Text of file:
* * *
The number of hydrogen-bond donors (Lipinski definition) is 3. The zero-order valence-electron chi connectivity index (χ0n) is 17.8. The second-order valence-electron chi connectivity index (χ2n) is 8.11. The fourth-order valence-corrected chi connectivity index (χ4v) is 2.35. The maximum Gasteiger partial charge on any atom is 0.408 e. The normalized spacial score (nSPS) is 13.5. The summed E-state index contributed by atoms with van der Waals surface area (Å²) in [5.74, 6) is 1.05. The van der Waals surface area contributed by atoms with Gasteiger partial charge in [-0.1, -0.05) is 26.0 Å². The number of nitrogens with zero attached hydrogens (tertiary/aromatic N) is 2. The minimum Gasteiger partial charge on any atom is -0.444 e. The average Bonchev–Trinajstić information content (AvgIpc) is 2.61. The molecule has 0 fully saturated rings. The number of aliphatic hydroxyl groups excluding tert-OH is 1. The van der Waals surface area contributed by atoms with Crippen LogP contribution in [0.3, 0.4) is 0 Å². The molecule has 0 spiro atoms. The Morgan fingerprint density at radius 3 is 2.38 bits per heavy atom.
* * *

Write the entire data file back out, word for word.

The number of hydrogen-bond donors (Lipinski definition) is 3. The zero-order valence-electron chi connectivity index (χ0n) is 17.8. The second-order valence-electron chi connectivity index (χ2n) is 8.11. The fourth-order valence-corrected chi connectivity index (χ4v) is 2.35. The maximum Gasteiger partial charge on any atom is 0.408 e. The normalized spacial score (nSPS) is 13.5. The summed E-state index contributed by atoms with van der Waals surface area (Å²) in [5.74, 6) is 1.05. The van der Waals surface area contributed by atoms with Gasteiger partial charge in [-0.1, -0.05) is 26.0 Å². The number of nitrogens with zero attached hydrogens (tertiary/aromatic N) is 2. The minimum Gasteiger partial charge on any atom is -0.444 e. The average Bonchev–Trinajstić information content (AvgIpc) is 2.61. The molecule has 0 fully saturated rings. The number of aliphatic hydroxyl groups excluding tert-OH is 1. The van der Waals surface area contributed by atoms with Crippen LogP contribution in [0.3, 0.4) is 0 Å². The molecule has 0 spiro atoms. The Morgan fingerprint density at radius 3 is 2.38 bits per heavy atom.